He was a great critic and prose writer of this age. His chief critical works are “The Preface”, “On Translating Homer”, and Essays and Criticism”. But his prose style is sometimes tedious. Walter Horatio Pater, R.L. Stevenson and Oscar Wilde are also the major prose writers of this age. They wrote on a great variety of subjects. They also showed a great command over the use of the English language.

Main Scientific Prose Writers of the Victorian Age

Scientific prose writing took a definite shape during the Victorian Age. Among the prominent scientific writers of the Victorian Age are Charles Darwin (1809- 1882), Herbert Spencer and T.H. Huxley. They deserve our special attention.

Charles Robert Darwin (1809-1882)

Darwin propounded the theory of Evolution which caused a great upheaval during the age. His books “The Origin of Species (1859)” and “The Descent of Man (1871)” transformed the conception of the people regarding natural history and changed man’s way of thinking on the problems of human society.

Herbert Spencer

Spencer’s scientific writings are highly philosophical. Hence, his books afford pleasant reading. His main work is “Principles of Biology”.

Thomas Henry Huxley (1825-95)

Huxley was a biologist and anthropologist. He was one of the ablest and most energetic of Darwin’s supporters. He produced no work in the same class as “The Origin of Species“. Huxley’s work consisted of lectures and addresses, which came up in volume form. They were Man’s Place in nature (1863), Lay Sermons, Addresses and Reviews (1870) etc. Also, he has often been known as “Darwin’s Bull-Dog” for his advocacy of Darwin’s theory of Evolution. He has to his credit “Essays on Converted Subject”.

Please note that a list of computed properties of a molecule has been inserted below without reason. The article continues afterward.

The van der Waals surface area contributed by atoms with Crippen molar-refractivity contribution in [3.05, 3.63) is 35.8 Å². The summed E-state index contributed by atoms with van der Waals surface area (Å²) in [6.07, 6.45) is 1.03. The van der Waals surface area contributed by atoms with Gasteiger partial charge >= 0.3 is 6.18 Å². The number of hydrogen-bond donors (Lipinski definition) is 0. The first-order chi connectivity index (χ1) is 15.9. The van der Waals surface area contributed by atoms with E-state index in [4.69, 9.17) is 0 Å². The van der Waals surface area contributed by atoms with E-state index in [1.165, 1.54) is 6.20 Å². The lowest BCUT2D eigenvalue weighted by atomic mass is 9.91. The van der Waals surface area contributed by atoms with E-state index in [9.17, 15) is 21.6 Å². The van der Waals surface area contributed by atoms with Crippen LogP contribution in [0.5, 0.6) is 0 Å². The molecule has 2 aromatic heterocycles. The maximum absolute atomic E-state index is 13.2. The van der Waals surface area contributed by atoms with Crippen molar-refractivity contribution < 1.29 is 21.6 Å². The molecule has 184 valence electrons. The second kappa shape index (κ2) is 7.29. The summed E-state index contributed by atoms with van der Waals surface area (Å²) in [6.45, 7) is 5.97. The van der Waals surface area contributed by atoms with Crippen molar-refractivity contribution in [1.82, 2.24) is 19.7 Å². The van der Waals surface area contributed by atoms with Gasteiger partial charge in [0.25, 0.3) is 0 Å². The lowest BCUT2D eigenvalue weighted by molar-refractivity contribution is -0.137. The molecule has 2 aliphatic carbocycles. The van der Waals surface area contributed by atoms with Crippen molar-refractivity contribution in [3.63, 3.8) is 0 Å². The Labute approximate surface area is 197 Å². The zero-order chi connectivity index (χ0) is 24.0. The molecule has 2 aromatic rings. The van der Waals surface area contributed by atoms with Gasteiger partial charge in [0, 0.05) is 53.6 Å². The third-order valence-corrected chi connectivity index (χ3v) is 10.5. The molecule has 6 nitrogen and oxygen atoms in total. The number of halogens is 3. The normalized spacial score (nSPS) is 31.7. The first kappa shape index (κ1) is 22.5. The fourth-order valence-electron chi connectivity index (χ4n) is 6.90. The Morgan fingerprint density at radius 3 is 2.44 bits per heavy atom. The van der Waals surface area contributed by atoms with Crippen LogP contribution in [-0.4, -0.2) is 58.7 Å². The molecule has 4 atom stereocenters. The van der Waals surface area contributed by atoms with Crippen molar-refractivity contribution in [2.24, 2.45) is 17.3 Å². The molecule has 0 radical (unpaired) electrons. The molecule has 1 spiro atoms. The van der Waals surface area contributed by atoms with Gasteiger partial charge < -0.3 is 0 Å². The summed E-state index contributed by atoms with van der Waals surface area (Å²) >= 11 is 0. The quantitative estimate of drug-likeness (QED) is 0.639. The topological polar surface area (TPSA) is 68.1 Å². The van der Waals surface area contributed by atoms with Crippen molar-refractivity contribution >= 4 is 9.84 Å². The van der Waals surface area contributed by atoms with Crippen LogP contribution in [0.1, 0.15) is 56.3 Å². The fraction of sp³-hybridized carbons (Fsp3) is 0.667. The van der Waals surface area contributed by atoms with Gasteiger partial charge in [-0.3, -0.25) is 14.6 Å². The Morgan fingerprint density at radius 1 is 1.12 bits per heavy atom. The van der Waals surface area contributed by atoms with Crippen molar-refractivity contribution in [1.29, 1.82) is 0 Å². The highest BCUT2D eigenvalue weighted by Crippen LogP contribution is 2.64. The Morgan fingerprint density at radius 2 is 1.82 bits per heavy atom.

Concluding Words on Victorian Prose Writing

Prose in Victorian age grew on many counts and spread in multiple genres. Moreover, the philosophical writings also thrived during the Victorian Age. In this context, John Stuart Mill’s works “On Liberty” and “representative Government” are creditworthy.

The biographers like Mrs. Gaskell, John Forster and others also contributed to the Victorian prose. Among the historians of the period, Macaulay is the most important. Other prominent historians of the Victorian Age are- Froude, Kinglake, Green Freeman and Prescott.

On the whole, prose was one of the dominant forms of literature in the Victorian Age or later-half of the 19th century.

Beyond Prose of Victorian Age Under Literature Reads